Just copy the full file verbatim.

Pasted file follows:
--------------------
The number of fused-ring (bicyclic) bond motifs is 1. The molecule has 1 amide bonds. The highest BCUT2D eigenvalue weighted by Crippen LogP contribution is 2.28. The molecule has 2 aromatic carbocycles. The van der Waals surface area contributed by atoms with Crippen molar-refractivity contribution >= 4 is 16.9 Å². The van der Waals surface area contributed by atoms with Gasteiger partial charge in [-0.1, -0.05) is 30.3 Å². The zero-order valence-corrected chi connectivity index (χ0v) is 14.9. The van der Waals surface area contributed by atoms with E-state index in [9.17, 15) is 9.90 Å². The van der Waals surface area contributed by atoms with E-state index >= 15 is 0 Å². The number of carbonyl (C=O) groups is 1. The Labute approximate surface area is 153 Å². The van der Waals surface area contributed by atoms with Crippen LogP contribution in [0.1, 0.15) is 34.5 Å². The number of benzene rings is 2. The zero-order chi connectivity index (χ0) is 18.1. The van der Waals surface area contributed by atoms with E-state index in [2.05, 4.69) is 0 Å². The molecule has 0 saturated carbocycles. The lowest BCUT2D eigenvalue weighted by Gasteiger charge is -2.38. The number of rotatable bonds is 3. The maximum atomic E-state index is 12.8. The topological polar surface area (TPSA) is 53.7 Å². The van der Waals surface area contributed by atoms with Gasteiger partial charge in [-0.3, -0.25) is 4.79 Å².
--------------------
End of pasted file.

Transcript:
The number of fused-ring (bicyclic) bond motifs is 1. The molecule has 1 amide bonds. The highest BCUT2D eigenvalue weighted by Crippen LogP contribution is 2.28. The molecule has 2 aromatic carbocycles. The van der Waals surface area contributed by atoms with Crippen molar-refractivity contribution >= 4 is 16.9 Å². The van der Waals surface area contributed by atoms with Gasteiger partial charge in [-0.1, -0.05) is 30.3 Å². The zero-order valence-corrected chi connectivity index (χ0v) is 14.9. The van der Waals surface area contributed by atoms with E-state index in [9.17, 15) is 9.90 Å². The van der Waals surface area contributed by atoms with E-state index >= 15 is 0 Å². The number of carbonyl (C=O) groups is 1. The Labute approximate surface area is 153 Å². The van der Waals surface area contributed by atoms with Crippen LogP contribution in [0.1, 0.15) is 34.5 Å². The number of benzene rings is 2. The zero-order chi connectivity index (χ0) is 18.1. The van der Waals surface area contributed by atoms with E-state index in [2.05, 4.69) is 0 Å². The molecule has 0 saturated carbocycles. The lowest BCUT2D eigenvalue weighted by Gasteiger charge is -2.38. The number of rotatable bonds is 3. The maximum atomic E-state index is 12.8. The topological polar surface area (TPSA) is 53.7 Å². The van der Waals surface area contributed by atoms with Gasteiger partial charge in [-0.3, -0.25) is 4.79 Å².